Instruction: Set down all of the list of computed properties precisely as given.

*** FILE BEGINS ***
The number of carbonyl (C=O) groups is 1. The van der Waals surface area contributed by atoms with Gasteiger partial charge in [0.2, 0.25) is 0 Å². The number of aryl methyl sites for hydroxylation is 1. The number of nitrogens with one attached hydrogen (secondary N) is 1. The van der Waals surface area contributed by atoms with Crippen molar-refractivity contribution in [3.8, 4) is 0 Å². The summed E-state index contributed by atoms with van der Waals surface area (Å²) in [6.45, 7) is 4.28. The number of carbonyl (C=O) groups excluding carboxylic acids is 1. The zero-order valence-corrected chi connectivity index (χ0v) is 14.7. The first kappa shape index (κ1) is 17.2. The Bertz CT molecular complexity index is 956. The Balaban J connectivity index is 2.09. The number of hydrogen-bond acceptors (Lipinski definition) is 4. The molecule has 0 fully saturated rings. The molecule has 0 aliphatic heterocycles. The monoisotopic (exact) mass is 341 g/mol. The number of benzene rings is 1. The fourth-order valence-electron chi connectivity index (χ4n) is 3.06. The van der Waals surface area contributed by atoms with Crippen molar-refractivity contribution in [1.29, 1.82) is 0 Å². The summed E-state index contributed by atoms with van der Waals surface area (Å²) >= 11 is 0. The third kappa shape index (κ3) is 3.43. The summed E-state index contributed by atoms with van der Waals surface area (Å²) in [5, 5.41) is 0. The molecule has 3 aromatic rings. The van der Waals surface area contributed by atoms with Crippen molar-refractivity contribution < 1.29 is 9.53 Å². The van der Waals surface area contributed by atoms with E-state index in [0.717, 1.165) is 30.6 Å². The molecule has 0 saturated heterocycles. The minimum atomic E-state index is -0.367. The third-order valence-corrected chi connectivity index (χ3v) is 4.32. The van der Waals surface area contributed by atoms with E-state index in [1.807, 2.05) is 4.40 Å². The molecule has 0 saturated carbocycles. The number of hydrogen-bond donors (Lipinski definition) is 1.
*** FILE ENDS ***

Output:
The number of carbonyl (C=O) groups is 1. The van der Waals surface area contributed by atoms with Gasteiger partial charge in [0.2, 0.25) is 0 Å². The number of aryl methyl sites for hydroxylation is 1. The number of nitrogens with one attached hydrogen (secondary N) is 1. The van der Waals surface area contributed by atoms with Crippen molar-refractivity contribution in [3.8, 4) is 0 Å². The summed E-state index contributed by atoms with van der Waals surface area (Å²) in [6.45, 7) is 4.28. The number of carbonyl (C=O) groups excluding carboxylic acids is 1. The zero-order valence-corrected chi connectivity index (χ0v) is 14.7. The first kappa shape index (κ1) is 17.2. The Bertz CT molecular complexity index is 956. The Balaban J connectivity index is 2.09. The number of hydrogen-bond acceptors (Lipinski definition) is 4. The molecule has 0 fully saturated rings. The molecule has 0 aliphatic heterocycles. The monoisotopic (exact) mass is 341 g/mol. The number of benzene rings is 1. The fourth-order valence-electron chi connectivity index (χ4n) is 3.06. The van der Waals surface area contributed by atoms with Crippen molar-refractivity contribution in [1.29, 1.82) is 0 Å². The summed E-state index contributed by atoms with van der Waals surface area (Å²) >= 11 is 0. The third kappa shape index (κ3) is 3.43. The summed E-state index contributed by atoms with van der Waals surface area (Å²) in [5, 5.41) is 0. The molecule has 3 aromatic rings. The van der Waals surface area contributed by atoms with Crippen molar-refractivity contribution < 1.29 is 9.53 Å². The van der Waals surface area contributed by atoms with E-state index in [0.717, 1.165) is 30.6 Å². The molecule has 0 saturated heterocycles. The minimum atomic E-state index is -0.367. The third-order valence-corrected chi connectivity index (χ3v) is 4.32. The van der Waals surface area contributed by atoms with E-state index in [1.807, 2.05) is 4.40 Å². The molecule has 0 saturated carbocycles. The number of hydrogen-bond donors (Lipinski definition) is 1.